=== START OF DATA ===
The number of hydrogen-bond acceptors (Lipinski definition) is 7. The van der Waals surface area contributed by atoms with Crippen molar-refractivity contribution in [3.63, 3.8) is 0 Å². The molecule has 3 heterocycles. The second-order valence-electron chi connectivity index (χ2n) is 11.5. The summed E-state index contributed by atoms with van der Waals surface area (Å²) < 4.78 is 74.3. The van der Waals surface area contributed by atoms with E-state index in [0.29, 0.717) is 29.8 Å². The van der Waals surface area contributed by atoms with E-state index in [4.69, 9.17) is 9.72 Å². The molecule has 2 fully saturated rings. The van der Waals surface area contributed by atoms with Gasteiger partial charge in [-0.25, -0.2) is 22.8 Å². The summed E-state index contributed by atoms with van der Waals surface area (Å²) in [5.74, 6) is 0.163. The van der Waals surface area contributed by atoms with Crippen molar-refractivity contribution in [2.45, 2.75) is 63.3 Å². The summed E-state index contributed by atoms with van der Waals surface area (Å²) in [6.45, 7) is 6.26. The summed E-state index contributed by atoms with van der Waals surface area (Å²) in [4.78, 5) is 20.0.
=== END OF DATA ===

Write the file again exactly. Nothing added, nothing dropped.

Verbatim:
The number of hydrogen-bond acceptors (Lipinski definition) is 7. The van der Waals surface area contributed by atoms with Crippen molar-refractivity contribution in [3.63, 3.8) is 0 Å². The molecule has 3 heterocycles. The second-order valence-electron chi connectivity index (χ2n) is 11.5. The summed E-state index contributed by atoms with van der Waals surface area (Å²) < 4.78 is 74.3. The van der Waals surface area contributed by atoms with E-state index in [0.29, 0.717) is 29.8 Å². The van der Waals surface area contributed by atoms with E-state index in [4.69, 9.17) is 9.72 Å². The molecule has 2 fully saturated rings. The van der Waals surface area contributed by atoms with Gasteiger partial charge in [-0.25, -0.2) is 22.8 Å². The summed E-state index contributed by atoms with van der Waals surface area (Å²) in [5.74, 6) is 0.163. The van der Waals surface area contributed by atoms with Crippen molar-refractivity contribution in [2.45, 2.75) is 63.3 Å². The summed E-state index contributed by atoms with van der Waals surface area (Å²) in [6.45, 7) is 6.26. The summed E-state index contributed by atoms with van der Waals surface area (Å²) in [4.78, 5) is 20.0.